Testing a replicated backup system

Posted by on November 1, 2011 in Database, MySQL, Programming, Web Servers | 0 comments

Testing a replicated backup system

If you have a high need for availability for a production application, but don’t have the money to invest in full fault tolerance networking, machinery, and access, you’ll need to have some sort of realtime backup system in place should your primary environment go down. This poses the issue of how do you keep one system on standbye, but be sure that it’s ready to go at all times. The image below shows one possible setup.

The first thing to notice, is that there is a minimum of 3 systems here. The production environment can be one machine, on a separate network as the backups. The Backup application could be housed on one of the slave machines, but that means if you have an issue with the slave, your application is unusable, where if you had two application servers that are load balanced, and two separate slaves, if one of the slaves goes down, you can route the traffic to the other. How fault tolerant you get with the backup is up to you and how many resources you have.

This article is about testing your environment though, not setting it up. To test, follow the steps below.

  1. Set your backup application to use Slave 1 as the database connection.
  2. Allow login to the backup application.  If you’re a web application, you’ll probably want to disable login to the backup application so that no user mistakenly logs into the backup instead of the production environment.  If a user does so, not only will replication on slave 1 start throwing errors, the user will be upset that the work they did will not be in the production environment.
  3. Turn off replication on Slave 1 using the “stop slave” command.  I would at this point use the “reset slave” command as well as you will need to resync the database anyways.  Slave 1 will no longer receive updates from the master.
  4. Log into your backup application and do any testing.  All updates will go to Slave 1.  Slave 2 will continue to receive the real-time replication from the master.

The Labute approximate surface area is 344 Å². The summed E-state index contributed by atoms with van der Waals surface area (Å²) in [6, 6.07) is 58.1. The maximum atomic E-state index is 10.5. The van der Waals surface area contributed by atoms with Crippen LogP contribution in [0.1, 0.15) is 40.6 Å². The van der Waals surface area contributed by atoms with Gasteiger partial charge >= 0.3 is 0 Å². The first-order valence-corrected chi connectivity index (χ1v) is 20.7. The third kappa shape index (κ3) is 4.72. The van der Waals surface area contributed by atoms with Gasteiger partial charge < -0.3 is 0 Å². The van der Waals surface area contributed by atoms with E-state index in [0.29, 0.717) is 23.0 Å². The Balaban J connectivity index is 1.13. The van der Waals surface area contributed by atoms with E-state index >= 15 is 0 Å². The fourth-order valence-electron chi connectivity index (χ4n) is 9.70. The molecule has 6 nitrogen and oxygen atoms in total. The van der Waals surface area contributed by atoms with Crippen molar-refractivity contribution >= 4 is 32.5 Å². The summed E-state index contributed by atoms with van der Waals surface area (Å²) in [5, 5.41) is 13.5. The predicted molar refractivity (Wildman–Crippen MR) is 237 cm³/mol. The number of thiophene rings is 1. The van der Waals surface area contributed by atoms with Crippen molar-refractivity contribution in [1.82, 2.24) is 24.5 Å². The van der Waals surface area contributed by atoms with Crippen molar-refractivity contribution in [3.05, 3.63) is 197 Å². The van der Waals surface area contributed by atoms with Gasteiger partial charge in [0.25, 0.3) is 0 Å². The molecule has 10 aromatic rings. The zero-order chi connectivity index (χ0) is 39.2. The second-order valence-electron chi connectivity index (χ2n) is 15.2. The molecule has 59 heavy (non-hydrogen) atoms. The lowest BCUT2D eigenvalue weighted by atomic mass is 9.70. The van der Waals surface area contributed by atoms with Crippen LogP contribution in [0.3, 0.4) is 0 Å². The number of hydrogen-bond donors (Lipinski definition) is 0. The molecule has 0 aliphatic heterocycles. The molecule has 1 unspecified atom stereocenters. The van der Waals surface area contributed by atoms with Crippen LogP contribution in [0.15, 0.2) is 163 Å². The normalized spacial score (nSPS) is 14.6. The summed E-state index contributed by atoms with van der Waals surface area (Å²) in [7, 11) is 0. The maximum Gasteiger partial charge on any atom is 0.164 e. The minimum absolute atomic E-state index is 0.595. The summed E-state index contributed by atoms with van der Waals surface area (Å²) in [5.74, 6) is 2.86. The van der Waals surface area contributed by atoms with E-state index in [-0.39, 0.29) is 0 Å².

5. When you are done testing, disable your login to the backup system and follow the steps below for resyncing a double replicated database that is out of sync.

Resync the slaves

  1. Stop replication on both slaves.  (log into mysql and run “stop slave”)
  2. On slave 2 – the good slave – run “show slave status\G” – Take note of the master log file and position.
  3. On slave 1 – the bad slave – run “reset slave”.  This will make sure that replication does not automatically restart when you restart MySQL.  If replication automatically restarts, it will be starting from the wrong position on the master binaries.
  4. Copy the good database from slave 2 to slave 1.  If you have a large database, run mysqlhotcopy, or stop MySQL and copy the raw database files.  If you have a small database, you could use a text file mysql dump.
  5. Restart MySQL on both slaves.
  6. On Slave 2 – the good slave – you should just have to run “start slave”.  This will pick up the replication from the position where you stopped it at.
  7. On Slave 1 – you will need to run the commands below. If you run “SHOW SLAVE STATUS \G” afterwards, it should match Slave 2
CHANGE MASTER TO MASTER_HOST=’MasterIPAddress’, MASTER_USER=’slaveUserOnMaster’, MASTER_PASSWORD=’theslavespassowrdonmaster’, MASTER_LOG_FILE=’mysql-bin.000001′, MASTER_LOG_POS=106;

If you do this correctly, both slaves should now be sync’d with the master server. They may have to catch up if it took a while to complete the above actions, but your master will never be bothered while this is going on. That’s the great thing about multiple slaves.

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